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Emergency room or urgent care?

March 05, 2015 | Heather Shannon
Urgent care service

It’s Friday night. While you chop an onion, your extra-sharp knife slips and now you have a nasty wound that’s bleeding profusely.

You need some help soon, but you’re unsure of where to go for assistance. Is this is a problem for the emergency room or urgent care?

Dr. Carl Schultz, an emergency medicine physician at UC Irvine Health, has an answer. “In general, emergency rooms are for when you don’t know what’s going on or when you think you may have a serious condition.”

In other words, your knife wound could likely be handled by your nearest urgent care center.

When to visit the ER

Schultz urges patients who are experiencing troubling symptoms with no obvious cause to head straight to the emergency room.

“When you have a very severe headache, abdominal pain, chest pain – those are things that are harder for urgent care to diagnose,” says Schultz. “Those are things that should be seen in the ER.”

Medical emergencies that should be seen in the emergency room include:

  • Severe heart palpitations
  • Loss of vision
  • Head and eye injuries
  • Broken bones
  • Persistent vomiting
  • Severe burns
  • Unexplained seizures
  • Vaginal bleeding while pregnant
  • Severe abdominal pain
  • Fevers with rash

Schultz’s guideline is simple: “When in doubt, go to the ER.”

If your symptoms involve more sinister symptoms – such as shortness of breath, chest pain, pain in the left arm, sudden weakness, numbness, slurred speech, severe headache or a limb-threatening injury – call 911 instead of attempting to drive to the ER, Schultz says.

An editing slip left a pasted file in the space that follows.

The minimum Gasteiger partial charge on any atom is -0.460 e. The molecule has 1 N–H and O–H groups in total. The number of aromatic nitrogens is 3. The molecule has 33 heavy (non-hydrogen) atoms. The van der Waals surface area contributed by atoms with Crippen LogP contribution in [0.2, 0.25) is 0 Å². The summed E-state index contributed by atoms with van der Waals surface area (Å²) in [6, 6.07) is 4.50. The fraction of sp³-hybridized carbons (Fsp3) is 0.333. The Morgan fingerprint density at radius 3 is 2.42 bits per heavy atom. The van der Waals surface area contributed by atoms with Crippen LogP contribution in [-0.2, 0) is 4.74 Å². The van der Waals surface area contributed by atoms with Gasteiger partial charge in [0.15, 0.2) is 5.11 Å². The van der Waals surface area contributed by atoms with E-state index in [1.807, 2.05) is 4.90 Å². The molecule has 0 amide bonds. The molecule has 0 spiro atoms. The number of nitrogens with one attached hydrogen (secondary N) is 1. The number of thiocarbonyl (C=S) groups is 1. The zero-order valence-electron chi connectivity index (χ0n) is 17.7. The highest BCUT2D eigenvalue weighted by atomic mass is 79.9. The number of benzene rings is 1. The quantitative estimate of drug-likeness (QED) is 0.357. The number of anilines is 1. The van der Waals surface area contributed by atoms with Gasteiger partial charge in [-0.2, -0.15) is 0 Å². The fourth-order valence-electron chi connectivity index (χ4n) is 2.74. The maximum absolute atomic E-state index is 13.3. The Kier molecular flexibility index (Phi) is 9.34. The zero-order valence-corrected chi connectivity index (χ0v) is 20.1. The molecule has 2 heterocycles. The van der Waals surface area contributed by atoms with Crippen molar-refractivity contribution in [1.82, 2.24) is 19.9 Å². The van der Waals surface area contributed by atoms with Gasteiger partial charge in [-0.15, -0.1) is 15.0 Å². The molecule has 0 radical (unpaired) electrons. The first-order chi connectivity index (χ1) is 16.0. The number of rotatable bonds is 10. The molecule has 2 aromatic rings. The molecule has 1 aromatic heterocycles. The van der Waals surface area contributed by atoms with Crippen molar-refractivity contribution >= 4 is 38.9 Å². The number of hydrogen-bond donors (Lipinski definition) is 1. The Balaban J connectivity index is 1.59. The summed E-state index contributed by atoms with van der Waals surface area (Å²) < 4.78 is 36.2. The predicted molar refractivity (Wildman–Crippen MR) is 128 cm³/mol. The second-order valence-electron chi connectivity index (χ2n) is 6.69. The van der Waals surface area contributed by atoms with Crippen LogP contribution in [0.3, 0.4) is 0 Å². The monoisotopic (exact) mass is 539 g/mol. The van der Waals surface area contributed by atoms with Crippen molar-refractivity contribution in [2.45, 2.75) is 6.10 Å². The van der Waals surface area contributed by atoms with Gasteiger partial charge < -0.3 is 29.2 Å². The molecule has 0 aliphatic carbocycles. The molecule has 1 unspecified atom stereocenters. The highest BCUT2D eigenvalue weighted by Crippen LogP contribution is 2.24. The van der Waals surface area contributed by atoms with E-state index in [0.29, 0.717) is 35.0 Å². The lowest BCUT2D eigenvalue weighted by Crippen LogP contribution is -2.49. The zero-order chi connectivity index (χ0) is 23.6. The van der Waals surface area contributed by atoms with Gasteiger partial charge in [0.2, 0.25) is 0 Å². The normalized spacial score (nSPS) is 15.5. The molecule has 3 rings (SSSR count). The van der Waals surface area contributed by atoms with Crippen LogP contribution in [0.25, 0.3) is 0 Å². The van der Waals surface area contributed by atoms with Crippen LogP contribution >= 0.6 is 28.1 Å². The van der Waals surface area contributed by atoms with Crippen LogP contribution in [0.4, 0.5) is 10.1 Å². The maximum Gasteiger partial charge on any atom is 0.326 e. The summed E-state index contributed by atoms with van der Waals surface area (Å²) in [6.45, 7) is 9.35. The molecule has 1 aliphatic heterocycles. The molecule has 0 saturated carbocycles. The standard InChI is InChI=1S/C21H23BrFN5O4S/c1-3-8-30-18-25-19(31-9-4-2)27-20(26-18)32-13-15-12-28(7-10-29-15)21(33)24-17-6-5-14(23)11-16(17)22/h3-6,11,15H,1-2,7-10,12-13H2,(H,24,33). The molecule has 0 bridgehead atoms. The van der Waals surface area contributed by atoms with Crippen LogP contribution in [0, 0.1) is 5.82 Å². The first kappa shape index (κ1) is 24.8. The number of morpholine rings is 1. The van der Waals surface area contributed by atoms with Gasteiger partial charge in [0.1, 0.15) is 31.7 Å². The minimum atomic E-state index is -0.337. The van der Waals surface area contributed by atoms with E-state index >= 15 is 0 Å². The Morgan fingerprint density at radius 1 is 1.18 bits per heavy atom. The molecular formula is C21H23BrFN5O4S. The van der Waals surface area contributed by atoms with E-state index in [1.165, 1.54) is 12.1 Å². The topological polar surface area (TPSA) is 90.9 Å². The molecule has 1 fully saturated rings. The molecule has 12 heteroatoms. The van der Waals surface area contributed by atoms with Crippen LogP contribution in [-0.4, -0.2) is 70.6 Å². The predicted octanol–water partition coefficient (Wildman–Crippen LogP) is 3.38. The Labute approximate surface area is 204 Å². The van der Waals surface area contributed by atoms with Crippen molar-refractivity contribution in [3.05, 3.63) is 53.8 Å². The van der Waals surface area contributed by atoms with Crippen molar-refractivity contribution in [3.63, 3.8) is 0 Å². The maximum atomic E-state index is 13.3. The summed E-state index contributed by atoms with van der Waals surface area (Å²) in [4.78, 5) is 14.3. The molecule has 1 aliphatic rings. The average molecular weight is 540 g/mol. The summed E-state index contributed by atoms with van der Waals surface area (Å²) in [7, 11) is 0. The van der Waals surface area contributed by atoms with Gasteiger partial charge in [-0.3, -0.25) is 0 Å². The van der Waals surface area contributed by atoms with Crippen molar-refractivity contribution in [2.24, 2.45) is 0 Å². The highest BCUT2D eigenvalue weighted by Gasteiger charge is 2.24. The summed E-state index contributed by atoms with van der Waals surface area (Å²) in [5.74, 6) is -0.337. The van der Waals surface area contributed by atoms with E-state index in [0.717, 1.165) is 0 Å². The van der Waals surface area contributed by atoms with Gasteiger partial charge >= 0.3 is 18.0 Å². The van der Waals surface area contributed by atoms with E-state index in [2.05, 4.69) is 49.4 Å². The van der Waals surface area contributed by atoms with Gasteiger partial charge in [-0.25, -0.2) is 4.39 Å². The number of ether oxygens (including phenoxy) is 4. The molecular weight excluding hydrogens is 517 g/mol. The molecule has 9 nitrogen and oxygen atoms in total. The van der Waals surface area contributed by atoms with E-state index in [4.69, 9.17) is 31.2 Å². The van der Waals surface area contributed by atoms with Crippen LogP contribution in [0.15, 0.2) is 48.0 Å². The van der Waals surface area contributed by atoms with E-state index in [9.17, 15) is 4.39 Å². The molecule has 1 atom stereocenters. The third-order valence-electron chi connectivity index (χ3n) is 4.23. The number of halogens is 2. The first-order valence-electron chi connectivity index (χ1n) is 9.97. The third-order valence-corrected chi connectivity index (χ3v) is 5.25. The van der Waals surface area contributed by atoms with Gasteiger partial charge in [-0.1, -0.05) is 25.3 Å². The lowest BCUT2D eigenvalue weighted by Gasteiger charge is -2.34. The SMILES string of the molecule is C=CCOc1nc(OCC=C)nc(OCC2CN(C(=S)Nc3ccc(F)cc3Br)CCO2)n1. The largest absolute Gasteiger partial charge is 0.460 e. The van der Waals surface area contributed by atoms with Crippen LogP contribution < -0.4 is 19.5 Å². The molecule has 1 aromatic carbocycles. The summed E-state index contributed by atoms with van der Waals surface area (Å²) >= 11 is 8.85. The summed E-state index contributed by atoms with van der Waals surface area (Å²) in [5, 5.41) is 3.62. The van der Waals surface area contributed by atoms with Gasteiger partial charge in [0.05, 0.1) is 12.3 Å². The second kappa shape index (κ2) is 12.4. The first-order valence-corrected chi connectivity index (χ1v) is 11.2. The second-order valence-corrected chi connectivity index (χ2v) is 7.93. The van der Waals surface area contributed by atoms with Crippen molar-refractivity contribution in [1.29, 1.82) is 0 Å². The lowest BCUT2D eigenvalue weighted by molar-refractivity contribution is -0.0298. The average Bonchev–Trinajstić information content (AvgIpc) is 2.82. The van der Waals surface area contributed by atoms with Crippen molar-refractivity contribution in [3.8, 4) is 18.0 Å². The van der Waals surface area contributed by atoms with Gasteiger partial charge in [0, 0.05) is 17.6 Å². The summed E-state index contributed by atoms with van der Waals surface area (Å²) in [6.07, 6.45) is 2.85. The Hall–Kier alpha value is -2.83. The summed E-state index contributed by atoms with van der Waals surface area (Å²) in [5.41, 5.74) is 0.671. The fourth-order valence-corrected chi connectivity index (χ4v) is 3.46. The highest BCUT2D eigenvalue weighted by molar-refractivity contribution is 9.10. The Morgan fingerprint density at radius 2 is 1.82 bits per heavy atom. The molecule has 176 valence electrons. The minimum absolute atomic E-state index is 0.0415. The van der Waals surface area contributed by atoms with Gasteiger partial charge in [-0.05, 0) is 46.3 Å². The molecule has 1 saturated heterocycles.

When to go to urgent care

Urgent care, on the other hand, exists to treat non-life threatening medical problems that can’t wait until the next day.

Dr. D. Sajee Lekawa, an internist at UC Irvine Health offices in Tustin, says, “If you have lacerations and just need sutures, have a low fever or a urinary tract infection, come to urgent care. Don’t go to urgent care if you think you’re having a heart attack.”

Symptoms that can be treated in an urgent care setting include:

  • Fever
  • Minor traumas, such as sprains and bruises
  • Diarrhea
  • Vomiting
  • Pain with urination
  • Minor fractures of the hands or feet

If your symptoms are coming on gradually, or they are related to a chronic medical condition you have, try to see your primary care physician if available. 

Two of the major advantages of urgent care, says Lekawa, are that copays are generally cheaper than emergency care, and you usually can be seen more quickly than in an emergency room.

“If you have a urinary tract infection and you go to the ER, you could sit there for hours in discomfort before someone sees you,” Lekawa says.

ER and urgent care limitations

Both emergency rooms and urgent care clinics are limited in the services they can provide when you show up on their doorsteps.

In the emergency room, Schultz says a common misconception is that all medical problems can be solved there.

 “Often, we don’t find what the problem is, but we can tell you what you don’t have and that is it safe to go home and be evaluated by other doctors as an outpatient,” he says. “But we’re not dermatologists or gastroenterologists. We can’t meet that expectation.”

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